Once upon a time there was a woman, (I’ll call Jo) who was suffering from panic attacks. They occasionally happened at work, or in the early morning before she got to work. She said the panic attacks came out of the blue; she never knew when one was going to strike her. She would be sitting at her desk at work and suddenly get a wave of panic so intense she would have to grab onto her desk so she wouldn’t run out the door. The attacks were happening more often and she dreaded the next one. She claimed that her job was not the issue – it wasn’t difficult, just boring. Her main focus was how to manage the panic attacks. Her doctor prescribed some Ativan and referred her for counseling.
Panic attacks seem to occur ‘out of the blue’ but they really don’t. They are like a tidal waves, they rise up, crest and subside. The therapy started with helping her handle the panic attacks by breathing through them. This helped her feel less out of control. Then focus shifted to increasing her awareness of herself. She was so focused on trying to avoid a panic attack that she had lost contact with herself. She was focused on the symptom, not the cause of the symptom.
Her office job was a problem for her. She was not just bored, she was bored to tears. She had a dream of getting a degree in biology so she could teach, but she considered doing that out of the question. She couldn’t afford it.
Work was not the only problem. She and her husband were totally renovating their home and they were having lots of arguments about it. Money was tight and she needed her income. Quitting work was not an option.
As Jo got more in touch with herself, she realized the precursors to the panic attacks. Gradually she became so aware that she could feel the hairs on the back of her neck go up the closer she got to work. She no longer could deny how intolerable her job was.
Jo finally told her husband how unbearable her job was. To her surprise, he understood. Once the renovations were completed, they remortgaged, finding the money needed for her to go to university.
Sometimes people are distracted by the symptoms, which gets in the way of finding the cause. Other times, focusing on the symptoms helps them avoid what they do not want to face. People are often convinced there is no solution (which is occasionally true) so they bury their heads. But usually once they are clear what is causing the problem, they find a solution. Once the cause is identified, even though it may be difficult, appropriate changes can be made. Change is what is needed.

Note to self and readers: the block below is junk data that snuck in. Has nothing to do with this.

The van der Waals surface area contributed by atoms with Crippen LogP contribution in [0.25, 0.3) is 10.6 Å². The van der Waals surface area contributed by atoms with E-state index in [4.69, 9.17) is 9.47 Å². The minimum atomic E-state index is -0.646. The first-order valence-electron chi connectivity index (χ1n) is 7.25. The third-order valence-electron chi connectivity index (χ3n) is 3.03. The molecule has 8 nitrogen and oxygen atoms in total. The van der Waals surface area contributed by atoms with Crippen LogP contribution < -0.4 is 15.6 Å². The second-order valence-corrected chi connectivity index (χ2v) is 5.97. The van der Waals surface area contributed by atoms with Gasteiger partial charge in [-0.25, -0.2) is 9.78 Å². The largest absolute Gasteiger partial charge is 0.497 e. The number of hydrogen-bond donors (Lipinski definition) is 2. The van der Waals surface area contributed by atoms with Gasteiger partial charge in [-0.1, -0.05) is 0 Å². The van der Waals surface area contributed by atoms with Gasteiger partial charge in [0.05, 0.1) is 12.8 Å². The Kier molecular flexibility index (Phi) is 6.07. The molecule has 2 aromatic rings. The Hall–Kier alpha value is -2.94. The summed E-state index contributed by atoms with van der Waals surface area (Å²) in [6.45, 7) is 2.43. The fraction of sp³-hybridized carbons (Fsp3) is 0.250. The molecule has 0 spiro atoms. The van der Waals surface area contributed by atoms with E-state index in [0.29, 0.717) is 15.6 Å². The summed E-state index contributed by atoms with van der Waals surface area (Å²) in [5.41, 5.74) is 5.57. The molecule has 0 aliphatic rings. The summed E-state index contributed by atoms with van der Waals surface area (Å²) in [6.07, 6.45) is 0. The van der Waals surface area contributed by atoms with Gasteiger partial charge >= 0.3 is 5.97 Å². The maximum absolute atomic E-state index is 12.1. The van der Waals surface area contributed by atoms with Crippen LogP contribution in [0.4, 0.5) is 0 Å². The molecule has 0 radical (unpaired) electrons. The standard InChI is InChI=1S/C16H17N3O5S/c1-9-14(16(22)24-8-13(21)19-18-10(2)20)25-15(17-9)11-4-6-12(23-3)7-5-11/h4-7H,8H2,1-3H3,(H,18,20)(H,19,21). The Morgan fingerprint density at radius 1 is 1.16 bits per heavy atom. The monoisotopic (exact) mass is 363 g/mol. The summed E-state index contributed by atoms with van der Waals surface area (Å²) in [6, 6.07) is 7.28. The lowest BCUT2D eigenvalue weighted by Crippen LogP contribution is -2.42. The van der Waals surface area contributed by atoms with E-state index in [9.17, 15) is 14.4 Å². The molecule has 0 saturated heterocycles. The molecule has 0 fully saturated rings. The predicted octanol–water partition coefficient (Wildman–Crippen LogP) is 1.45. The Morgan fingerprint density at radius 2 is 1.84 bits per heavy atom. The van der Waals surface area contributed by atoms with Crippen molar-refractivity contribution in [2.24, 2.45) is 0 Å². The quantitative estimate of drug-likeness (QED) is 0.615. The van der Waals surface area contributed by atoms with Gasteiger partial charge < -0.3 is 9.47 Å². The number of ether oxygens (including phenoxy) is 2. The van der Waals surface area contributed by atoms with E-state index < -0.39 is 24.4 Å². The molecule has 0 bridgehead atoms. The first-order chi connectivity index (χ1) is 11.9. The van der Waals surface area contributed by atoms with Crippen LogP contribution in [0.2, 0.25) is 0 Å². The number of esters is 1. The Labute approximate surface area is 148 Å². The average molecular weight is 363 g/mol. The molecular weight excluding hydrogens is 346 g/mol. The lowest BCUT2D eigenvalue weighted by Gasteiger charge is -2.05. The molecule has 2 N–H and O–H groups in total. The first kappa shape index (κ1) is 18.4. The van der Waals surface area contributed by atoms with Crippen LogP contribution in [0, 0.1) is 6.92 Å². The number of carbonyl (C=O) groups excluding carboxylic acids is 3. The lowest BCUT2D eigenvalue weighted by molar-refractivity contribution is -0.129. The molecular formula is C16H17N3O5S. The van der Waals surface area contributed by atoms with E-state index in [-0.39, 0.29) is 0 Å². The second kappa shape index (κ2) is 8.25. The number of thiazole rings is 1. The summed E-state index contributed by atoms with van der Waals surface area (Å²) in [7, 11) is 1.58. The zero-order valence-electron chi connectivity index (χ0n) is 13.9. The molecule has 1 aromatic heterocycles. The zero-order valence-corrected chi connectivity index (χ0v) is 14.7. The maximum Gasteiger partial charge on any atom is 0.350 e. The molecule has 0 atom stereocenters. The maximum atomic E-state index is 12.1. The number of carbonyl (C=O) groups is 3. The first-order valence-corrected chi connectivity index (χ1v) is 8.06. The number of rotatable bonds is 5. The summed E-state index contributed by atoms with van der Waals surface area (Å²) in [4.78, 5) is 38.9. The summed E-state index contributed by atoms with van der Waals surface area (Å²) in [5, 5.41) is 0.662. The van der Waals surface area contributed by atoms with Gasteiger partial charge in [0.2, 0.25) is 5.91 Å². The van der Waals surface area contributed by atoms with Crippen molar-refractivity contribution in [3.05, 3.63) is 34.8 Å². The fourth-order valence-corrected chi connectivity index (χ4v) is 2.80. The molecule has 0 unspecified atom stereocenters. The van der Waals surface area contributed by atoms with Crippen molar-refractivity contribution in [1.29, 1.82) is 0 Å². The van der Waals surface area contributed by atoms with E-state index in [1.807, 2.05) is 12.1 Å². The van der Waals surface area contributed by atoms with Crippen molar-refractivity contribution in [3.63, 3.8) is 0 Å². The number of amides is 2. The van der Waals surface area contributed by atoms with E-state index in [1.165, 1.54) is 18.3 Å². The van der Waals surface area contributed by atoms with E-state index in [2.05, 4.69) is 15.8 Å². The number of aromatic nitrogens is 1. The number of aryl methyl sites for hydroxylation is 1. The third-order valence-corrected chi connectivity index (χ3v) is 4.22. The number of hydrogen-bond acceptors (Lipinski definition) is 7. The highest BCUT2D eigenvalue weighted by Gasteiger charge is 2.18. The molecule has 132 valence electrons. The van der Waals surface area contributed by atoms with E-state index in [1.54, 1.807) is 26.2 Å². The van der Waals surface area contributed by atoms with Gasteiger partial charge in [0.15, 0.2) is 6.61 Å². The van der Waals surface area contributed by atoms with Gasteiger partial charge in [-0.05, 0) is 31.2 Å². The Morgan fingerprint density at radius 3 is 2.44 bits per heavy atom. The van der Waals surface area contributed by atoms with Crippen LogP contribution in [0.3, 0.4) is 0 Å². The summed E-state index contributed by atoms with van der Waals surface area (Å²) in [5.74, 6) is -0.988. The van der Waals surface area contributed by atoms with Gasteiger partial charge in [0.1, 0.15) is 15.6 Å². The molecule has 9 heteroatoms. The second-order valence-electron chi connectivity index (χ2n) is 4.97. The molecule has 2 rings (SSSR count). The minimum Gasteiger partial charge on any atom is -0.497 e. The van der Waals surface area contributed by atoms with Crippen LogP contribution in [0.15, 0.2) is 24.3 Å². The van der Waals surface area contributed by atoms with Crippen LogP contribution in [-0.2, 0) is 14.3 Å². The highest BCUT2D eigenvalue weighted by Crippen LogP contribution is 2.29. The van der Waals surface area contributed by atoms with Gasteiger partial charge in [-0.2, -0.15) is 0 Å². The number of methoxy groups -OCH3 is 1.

With care and concern,
Once upon a time a man who could no longer function at work. He was severely depressed on permanent disability. He said for years he would get up in the morning, put on his ‘Monkey Suit’ and go to work. Then one morning, after a particularly bad day the day before, he could not get out of bed. “I just could not face putting on my ‘Monkey Suit’ one more time.
He had all the symptoms of severe depression: no energy, sad all the time, lost confidence in himself, lack of interest in anything, felt flat or numb, felt like a failure, felt like he was being punished, highly critical of himself, difficulty sleeping, loss of appetite, thoughts of suicide, difficulty making the smallest decisions, highly irritable, difficulty concentrating, very pessimistic about his future and total loss of interest in sex.
He stayed at home and did nothing. He would stay up late at night and into the early hours playing video games or watching TV. That time of the night he felt no expectations, from himself or others, to be working. Also, he had time to himself as the rest of his family slept. Then he would sleep late in the mornings or nap in the afternoons. His doctor had referred him for therapy and finally, after six months, he went.
In therapy he talked about how he had never liked his work because it did not fit who he was. He had to act like someone else to be able to do it. He thought about changing careers but was not sure what he wanted to do. He got caught up in the usual phases of life and needed to earn a living to support his family. He felt trapped, so just kept on going – that is until he could no longer do it. His life was at a crossroads.
As he talked over many sessions, it became clear to me that he was very angry on some level, although he did not sound angry or act angry. He said he did not feel angry. I believed him. I knew he was out of touch with his own emotions. Every time he put on his ‘Monkey Suit’ he had to disconnect from himself and what he felt.
One day I gave him some homework. I suggested that he make a ‘bat’ out of newspaper – roll up a newspaper, wrap duct tape around it. Then find a place in his home where he could hit with the ‘bat’. I told him the ‘rules’ of doing attacking type motions.
When he came to the next session he looked different. His face had changed. He was animated. He told me what he’d done. He said he made five of the newspaper bats and took them down to his basement. He hit on a pole with each ‘bat’ until it was in shreds. He said after all 5 ‘bats’ were in shreds he lay in an exhausted heap on top of them. He had accessed his rage and channeled it onto the pole.
As a result, he came alive, reconnecting to his emotions. His emotions let him know what he liked and what he did not like. Gradually he started making changes. Over the next weeks and months he found a new meaning for his life which gave him direction. This led to a new career which was congruent with who he was as a person. No more “Monkey Suit’!
Sometimes, when we over ride our wants and needs, when we procrastinate in taking action to make the changes we need to make, our body shuts down and forces us to take stock.
With care and concern,